Anyone who’s anyone in the world of cognac will tell you that, when it comes to quality, the most important difference between a good and bad finished product all begins with a solid eau de vie—the colorless, clear raw product that results from the distillation of white wine from the dry, acidic grapes in the Cognac region. The eau de vie is essentially a 140-proof alcohol that, if drank straight, burns like the pits of hell.

While the eau de vie is a critically important piece of the cognac puzzle, there’s another aspect of it that people tend not to think about—coopering.

Luckily, our friends at Rémy Martin invited us out to France for a few days to learn more about the process of producing quality cognac and why the cask is so important.

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Not Just Any Oak

As with many brown liquors—bourbon, whisky, brandy, etc.—oak is the preferred wood for aging cognac. However, just like cognac grapes, the location of the oak trees is essential. Cognac companies search long and hard for the perfect oak, and each company uses different grain woods from different regions of France, including Argonne, Bourgogne, Allier, Troncais, Nevers, and more. Each region’s oak trees grow differently, varying in hardness or softness, porousness, flavor profiles, and more.

Rémy only uses oak from the French region of Limousin. Oak from Limousin is medium and large grain, which means it’s more porous than other popular French cask oaks. It offers a pronounced flavor profile that’s heavy on vanilla and rich in tannin, which helps in the maturation process and gives Rémy Martin’s cognac its distinct flavors.


Respecting The Process

Once the right trees are sourced, the job isn’t done.  Rémy Martin takes their wood and ages it for two whole years.

Sandra Trichet, a guide from Seguin Moreau, the company who produces all of Rémy Martin’s carefully crafted casks, took us on a tour through a small part of their six-hectare facility, where we saw rows and rows of aging lumber.

As we walked through the lumberyard, Trichet explained that even after the oak is selected, it goes through rigorous testing before it’s actually used. Woodchip samples are tested to make sure there are no hazardous molds or other batch ruining bacteria.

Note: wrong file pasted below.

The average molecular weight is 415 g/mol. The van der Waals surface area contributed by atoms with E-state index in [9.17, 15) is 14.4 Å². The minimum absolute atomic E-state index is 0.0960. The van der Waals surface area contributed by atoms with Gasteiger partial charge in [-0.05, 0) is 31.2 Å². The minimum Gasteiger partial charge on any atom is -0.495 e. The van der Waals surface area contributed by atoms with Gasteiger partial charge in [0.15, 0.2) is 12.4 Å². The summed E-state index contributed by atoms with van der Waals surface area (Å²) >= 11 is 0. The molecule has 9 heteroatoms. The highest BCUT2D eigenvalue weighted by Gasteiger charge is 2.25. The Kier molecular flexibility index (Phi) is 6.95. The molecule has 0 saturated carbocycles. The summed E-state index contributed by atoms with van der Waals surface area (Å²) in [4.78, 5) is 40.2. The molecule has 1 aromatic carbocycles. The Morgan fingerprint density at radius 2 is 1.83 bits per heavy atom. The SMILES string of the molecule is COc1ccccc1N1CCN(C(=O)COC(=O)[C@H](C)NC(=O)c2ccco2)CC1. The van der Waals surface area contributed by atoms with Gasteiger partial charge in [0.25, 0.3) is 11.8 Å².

If the wood passes the tests, it’s cut into planks, stacked onto pallets, and placed in the yard. For the first 45 days the wood is watered for 45 minutes, every two hours. After that, it is left to the elements. It sees all the seasons of cognac—summer, fall, winter, and spring. Trichet told us the maturation of the lumber in Cognac, the place, is critical, because the climate there is perfect.

After the aging process, the wood is then sanded down and crafted into the barrels that will store the cognac for the next few decades (yes, decades). A team under the supervision of Seguin Moreau’s master coopers manufactures the barrels according to detailed specifications set forth by Rémy Martin.

Unlike bourbon and whisky, whose barrels are often heavily charred before being filled, cognac barrels are only slightly roasted. The light roast helps bring out the natural vanilla and spicy flavors from the Limousin oak, which complements perfectly the naturally sweeter flavors of the eau de vie.


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Getting Better With Age

Once the barrels are made, they’re filled with the eau de vie, and placed in storage. For Rémy, that includes 29 different cellars, each averaging 6,000 barrels. In these cellars they’ll remain for anywhere from 40 to over 100 years, where they’ll age to the tradition of the house. What makes slow aging so important is that not only does it give the cognac time to blend with the wood, but the Limousin oak’s porousness allows the cognac room to breathe and react with the air inside each individual cellar—a critical part of the process whose importance can’t be stressed enough.

You’d think that the cellars would have been modernized and updated with all the emerging tech over the last couple of decades—precision climate control to ensure optimal air quality at all times, more updated filtration system for “purer” cognac, more scientific blending formulas, etc. While they do take digital measurements of how much liquor has evaporated from the barrels (a term endearingly labeled “The Angels Share”) for taxation purposes, and while they do have thermometers and hygrometers to, the facility is as traditional as the modern world allows. And that’s the way Rémy Martin prefers it to be. We can’t speak for other companies (because we didn’t get down inside their cellars), but at Rémy, the casks are still stored on raw earth.

Baptiste Loiseau, Remy Martin’s famed Cellar Master, told us that the brand’s widespread growth and popularity over its 300-year history is a true testament to their process. In short, if it ain’t broke, they don’t intend on fixing it.

Loiseau explained that because the wood is porous and naturally reacts with the air in the cellar, it’s important for the cognac to experience seasonal changes—like becoming warmer and more humid in the summer, and cooler and dryer in the winter—because that’s the way things have always been done.

Throughout the aging process, eau de vies may be transferred to different casks of different ages or even blended with other eau de vis at different maturation points, but at the end of the day, one thing remains certain: Without a good barrel, it’s all just fancy French moonshine.